Opening Tourism Up To All
“I’ve always travelled and gone places, continuing to do this makes me feel included. Why stay in one place, when we have such a beautiful country to explore!”
– Gill, a person living with dementia.
In the UK alone there are an estimated 850,000 people living with dementia, with forecasts predicting an increase to over 1 million in the next 5 years.
Though dementia can affect almost all aspects of an individual’s day-to-day life, one barrier often overlooked is that of travel, and the difficulty of holidaying when living with dementia.
Whether it’s travelling across the country, visiting attractions or finding suitable accommodation, what many consider trivial holiday matters can pose huge challenges not just for the less able, but also for their families and carers.
To raise awareness and combat these challenges, VisitEngland and VisitScotland have partnered with Alzheimer’s Society to create the UK’s first Dementia-Friendly Tourism Guide. Providing tips, case studies and resources to help businesses accommodate visitors, the guide increases awareness for dementia-friendly environments, and supports those in the tourism industry that seek to make their business accessible to all.
There are numerous challenges that people affected by dementia must overcome when it comes to holidaying – whether it’s a lack of confidence to journey to new places and stay away from the support systems and routines of home, or just the difficulty of communicating in busy tourist spots. Ease of navigation is also another barrier, with the simplest of things such as locating toilets becoming increasingly difficult. As many businesses and attractions still lack access for the less able, difficulty with mobility also pervades the tourism industry.
Perhaps the least recognised challenge that those with dementia face is the perceived costs of a holiday; coupled with additional costs of living with dementia, this means that holidays can often be seen as unaffordable by some.
As if helping the less able weren’t enough, there is also a powerful financial case for tourism businesses to become dementia-friendly. Having an understanding of dementia and how to support those affected will help to future-proof business, increase customer satisfaction and generate revenue.
Those living with health conditions spend approximately £12 billion on holidays in England alone each year. By becoming dementia-friendly, tourism businesses will not only win new customers suffering from impairments, but also increase revenue due to a higher number of retained and returning customers. This is because less able individuals often remain loyal to environments that are actively accessible to all. And, with the number of domestic holidays in the UK taken by the 55+ age group increasing by almost 50% since 2006, tourism businesses are becoming increasingly reliant on older, less able customers. One particularly important aspect of this is reducing seasonality: those with dementia often choose to book out of season to avoid crowds, meaning that businesses in tourism can reduce the impact of seasonality by making themselves available to all.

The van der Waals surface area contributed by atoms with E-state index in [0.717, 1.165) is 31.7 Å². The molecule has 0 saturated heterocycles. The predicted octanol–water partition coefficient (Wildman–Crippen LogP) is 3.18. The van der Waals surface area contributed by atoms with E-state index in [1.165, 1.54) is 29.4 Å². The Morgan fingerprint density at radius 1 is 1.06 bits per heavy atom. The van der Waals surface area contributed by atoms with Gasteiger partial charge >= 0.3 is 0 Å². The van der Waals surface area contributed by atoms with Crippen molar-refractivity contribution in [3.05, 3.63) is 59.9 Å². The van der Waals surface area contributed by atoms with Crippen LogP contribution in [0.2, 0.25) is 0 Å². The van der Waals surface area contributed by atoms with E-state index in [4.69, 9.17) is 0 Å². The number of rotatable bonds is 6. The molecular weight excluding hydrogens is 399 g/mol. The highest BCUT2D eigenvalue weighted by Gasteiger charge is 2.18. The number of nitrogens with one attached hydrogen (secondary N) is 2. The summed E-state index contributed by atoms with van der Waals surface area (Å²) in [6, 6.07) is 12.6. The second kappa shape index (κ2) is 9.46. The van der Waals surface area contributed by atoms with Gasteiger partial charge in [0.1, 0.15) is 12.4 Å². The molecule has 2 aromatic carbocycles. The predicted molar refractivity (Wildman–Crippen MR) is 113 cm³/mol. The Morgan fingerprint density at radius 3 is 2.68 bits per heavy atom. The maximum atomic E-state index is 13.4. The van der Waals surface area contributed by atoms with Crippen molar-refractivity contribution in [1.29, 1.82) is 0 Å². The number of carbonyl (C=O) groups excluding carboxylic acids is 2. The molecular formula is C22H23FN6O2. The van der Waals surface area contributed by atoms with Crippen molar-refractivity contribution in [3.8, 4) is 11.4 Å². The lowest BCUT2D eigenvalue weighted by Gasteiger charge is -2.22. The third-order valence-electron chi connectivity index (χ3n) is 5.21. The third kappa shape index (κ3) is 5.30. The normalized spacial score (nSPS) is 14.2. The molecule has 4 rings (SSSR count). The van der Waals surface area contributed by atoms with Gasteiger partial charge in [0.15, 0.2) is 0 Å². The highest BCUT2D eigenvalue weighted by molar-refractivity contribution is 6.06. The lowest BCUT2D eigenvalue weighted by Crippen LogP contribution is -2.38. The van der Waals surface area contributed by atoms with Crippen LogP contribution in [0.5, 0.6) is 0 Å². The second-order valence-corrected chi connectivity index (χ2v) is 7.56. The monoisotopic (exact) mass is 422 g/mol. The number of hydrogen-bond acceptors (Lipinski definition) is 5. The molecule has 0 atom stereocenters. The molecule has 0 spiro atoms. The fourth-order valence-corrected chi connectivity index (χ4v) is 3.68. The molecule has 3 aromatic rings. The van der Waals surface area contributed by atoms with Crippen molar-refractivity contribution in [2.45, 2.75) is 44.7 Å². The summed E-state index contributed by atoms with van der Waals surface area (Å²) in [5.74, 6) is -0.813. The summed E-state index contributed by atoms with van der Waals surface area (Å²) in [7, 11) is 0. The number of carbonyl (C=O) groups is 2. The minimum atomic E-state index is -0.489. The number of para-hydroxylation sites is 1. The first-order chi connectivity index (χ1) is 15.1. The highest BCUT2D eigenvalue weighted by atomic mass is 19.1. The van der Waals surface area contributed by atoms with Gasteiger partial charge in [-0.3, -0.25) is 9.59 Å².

Increased knowledge of how to assist those with dementia will also improve customer service, ensuring staff are confident helping all customers. This provides a clear advantage for businesses when compared to those less aware: research has shown that 3 out of 4 disabled customers, plus their friends and families, have actively moved their spending elsewhere in response to a business lacking this awareness or accessibility.
Dementia support is also essential when complying with the law. The 2010 Equality Act states that businesses across all industries have a legal obligation to adequately protect consumers and provide services that are as inclusive as possible. These ‘reasonable adjustments’ apply to all, including both disabled customers and disabled staff.
“Using the practical tips outlined in the guide businesses will make significant improvements to the lives of people living with dementia, their carers and loved ones, and drive the economic benefits of tourism further.”
– Ross Calladine, VisitEngland Head of Business Support
The UK tourism industry has further demonstrated its commitment to accessibility in the Tourism Sector Deal, pledging to make the UK the most accessible tourism destination in Europe by 2025. And, as the value of this sector rises rapidly – estimated at £23 billion this year – VisitEngland and VisitScotland’s great initiative offers the opportunity for tourism businesses to welcome those with dementia and create an environment open to all.